I believe that there is a clear kind of timeline on how queer people are portrayed in cinema throughout the years. Like The Celluloid Closet hinted at there are clear definitions of what gay people are considered in movies in certain times. First was the "sissy" which was somewhat used as a comedic relief in the movie itself. But this later progressed into the queer character becoming a bully towards straight main characters and basically hitting on them. Then it also progressed as the gay character being the one that is victimized and bullied themselves, usually for being gay. Today, I believe you can see all of these elements in queer characters in all of cinema but I also believe we have a new element where the queer character can just be a normal person and not there to be funny, or be a bully, or picked on. I agree with Fierstein and think that visibility at any cost is a good theory. Even if it is negative, at least the queer community is getting shown and people can become somewhat educated that people who are queer exist. When it comes to the stereotypes and representations of queers in mainstream media, I think overall we as a society have become more knowledgeable and more accepting and that queers are people and not something to be used in media as a stereotype. Obviously it still happens but I think things are changing. Not to be obvious but films such as "Brokeback Mountain" break down the barrier that is the stereotypical queer character.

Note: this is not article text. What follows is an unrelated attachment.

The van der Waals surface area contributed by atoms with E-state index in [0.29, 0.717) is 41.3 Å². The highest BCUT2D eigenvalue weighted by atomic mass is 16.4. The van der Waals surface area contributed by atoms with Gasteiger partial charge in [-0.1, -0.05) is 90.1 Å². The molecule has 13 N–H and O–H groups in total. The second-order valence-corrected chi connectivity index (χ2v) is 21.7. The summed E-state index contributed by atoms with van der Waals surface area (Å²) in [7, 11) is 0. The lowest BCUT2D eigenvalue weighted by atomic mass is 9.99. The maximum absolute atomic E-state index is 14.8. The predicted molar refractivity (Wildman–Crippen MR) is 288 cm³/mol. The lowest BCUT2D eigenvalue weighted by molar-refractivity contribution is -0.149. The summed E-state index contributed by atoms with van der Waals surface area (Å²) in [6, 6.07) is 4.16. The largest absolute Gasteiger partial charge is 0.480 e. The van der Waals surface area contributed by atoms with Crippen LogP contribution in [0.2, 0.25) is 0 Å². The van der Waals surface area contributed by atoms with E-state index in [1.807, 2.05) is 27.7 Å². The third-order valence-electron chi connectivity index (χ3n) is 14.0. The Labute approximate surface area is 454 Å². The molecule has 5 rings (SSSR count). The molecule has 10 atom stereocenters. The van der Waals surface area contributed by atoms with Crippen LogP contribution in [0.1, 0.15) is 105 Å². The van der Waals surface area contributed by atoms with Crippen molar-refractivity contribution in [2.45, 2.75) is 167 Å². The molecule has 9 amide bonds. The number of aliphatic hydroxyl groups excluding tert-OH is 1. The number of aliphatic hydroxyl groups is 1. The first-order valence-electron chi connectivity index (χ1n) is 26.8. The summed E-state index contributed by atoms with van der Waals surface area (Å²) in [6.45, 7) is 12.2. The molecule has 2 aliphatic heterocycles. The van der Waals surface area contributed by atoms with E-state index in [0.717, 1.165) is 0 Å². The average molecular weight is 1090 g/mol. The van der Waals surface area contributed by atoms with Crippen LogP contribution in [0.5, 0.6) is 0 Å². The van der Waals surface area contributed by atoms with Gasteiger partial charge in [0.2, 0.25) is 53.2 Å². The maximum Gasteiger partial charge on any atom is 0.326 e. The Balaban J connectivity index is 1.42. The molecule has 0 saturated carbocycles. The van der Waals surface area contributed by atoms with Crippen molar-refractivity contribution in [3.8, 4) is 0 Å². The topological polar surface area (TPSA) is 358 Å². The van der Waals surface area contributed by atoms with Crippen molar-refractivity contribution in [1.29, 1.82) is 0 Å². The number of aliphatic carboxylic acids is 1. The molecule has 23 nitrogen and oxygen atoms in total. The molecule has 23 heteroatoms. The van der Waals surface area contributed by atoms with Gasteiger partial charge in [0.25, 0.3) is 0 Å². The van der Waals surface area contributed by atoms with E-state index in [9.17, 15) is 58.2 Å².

The Celluloid Closet
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